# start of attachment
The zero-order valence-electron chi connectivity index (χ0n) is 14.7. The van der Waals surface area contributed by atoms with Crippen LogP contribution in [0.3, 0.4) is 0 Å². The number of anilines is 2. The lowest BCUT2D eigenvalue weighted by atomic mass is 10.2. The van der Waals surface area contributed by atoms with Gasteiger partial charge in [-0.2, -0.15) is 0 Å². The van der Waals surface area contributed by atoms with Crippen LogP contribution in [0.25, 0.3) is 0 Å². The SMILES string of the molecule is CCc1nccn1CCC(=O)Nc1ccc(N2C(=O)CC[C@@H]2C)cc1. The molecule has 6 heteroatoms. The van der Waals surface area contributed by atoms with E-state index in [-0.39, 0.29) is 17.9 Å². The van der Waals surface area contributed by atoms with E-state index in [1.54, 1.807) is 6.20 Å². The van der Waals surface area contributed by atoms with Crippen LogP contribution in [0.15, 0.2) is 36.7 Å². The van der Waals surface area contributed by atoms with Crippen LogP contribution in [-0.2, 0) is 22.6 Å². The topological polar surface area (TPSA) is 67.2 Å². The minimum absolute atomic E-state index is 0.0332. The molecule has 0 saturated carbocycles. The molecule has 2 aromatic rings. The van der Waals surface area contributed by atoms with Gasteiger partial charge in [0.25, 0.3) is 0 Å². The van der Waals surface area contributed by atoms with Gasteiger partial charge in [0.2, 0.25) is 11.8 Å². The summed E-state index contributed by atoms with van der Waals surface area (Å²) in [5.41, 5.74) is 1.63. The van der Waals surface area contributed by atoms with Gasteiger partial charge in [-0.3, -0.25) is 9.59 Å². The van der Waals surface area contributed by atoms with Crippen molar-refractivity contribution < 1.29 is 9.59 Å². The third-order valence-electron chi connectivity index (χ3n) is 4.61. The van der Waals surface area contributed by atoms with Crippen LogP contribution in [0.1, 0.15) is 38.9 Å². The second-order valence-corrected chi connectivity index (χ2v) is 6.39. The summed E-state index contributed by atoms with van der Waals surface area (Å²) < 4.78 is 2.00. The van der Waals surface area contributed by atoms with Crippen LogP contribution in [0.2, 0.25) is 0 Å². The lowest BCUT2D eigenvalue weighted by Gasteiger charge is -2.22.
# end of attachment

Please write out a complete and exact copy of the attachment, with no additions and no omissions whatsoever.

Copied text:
The zero-order valence-electron chi connectivity index (χ0n) is 14.7. The van der Waals surface area contributed by atoms with Crippen LogP contribution in [0.3, 0.4) is 0 Å². The number of anilines is 2. The lowest BCUT2D eigenvalue weighted by atomic mass is 10.2. The van der Waals surface area contributed by atoms with Gasteiger partial charge in [-0.2, -0.15) is 0 Å². The van der Waals surface area contributed by atoms with Crippen LogP contribution in [0.25, 0.3) is 0 Å². The SMILES string of the molecule is CCc1nccn1CCC(=O)Nc1ccc(N2C(=O)CC[C@@H]2C)cc1. The molecule has 6 heteroatoms. The van der Waals surface area contributed by atoms with E-state index in [-0.39, 0.29) is 17.9 Å². The van der Waals surface area contributed by atoms with E-state index in [1.54, 1.807) is 6.20 Å². The van der Waals surface area contributed by atoms with Crippen LogP contribution in [0.15, 0.2) is 36.7 Å². The van der Waals surface area contributed by atoms with Crippen LogP contribution in [-0.2, 0) is 22.6 Å². The topological polar surface area (TPSA) is 67.2 Å². The minimum absolute atomic E-state index is 0.0332. The molecule has 0 saturated carbocycles. The molecule has 2 aromatic rings. The van der Waals surface area contributed by atoms with Gasteiger partial charge in [0.25, 0.3) is 0 Å². The van der Waals surface area contributed by atoms with Gasteiger partial charge in [0.2, 0.25) is 11.8 Å². The summed E-state index contributed by atoms with van der Waals surface area (Å²) in [5.41, 5.74) is 1.63. The van der Waals surface area contributed by atoms with Gasteiger partial charge in [-0.3, -0.25) is 9.59 Å². The van der Waals surface area contributed by atoms with Crippen molar-refractivity contribution < 1.29 is 9.59 Å². The third-order valence-electron chi connectivity index (χ3n) is 4.61. The van der Waals surface area contributed by atoms with Crippen LogP contribution in [0.1, 0.15) is 38.9 Å². The second-order valence-corrected chi connectivity index (χ2v) is 6.39. The summed E-state index contributed by atoms with van der Waals surface area (Å²) < 4.78 is 2.00. The van der Waals surface area contributed by atoms with Crippen LogP contribution in [0.2, 0.25) is 0 Å². The lowest BCUT2D eigenvalue weighted by Gasteiger charge is -2.22.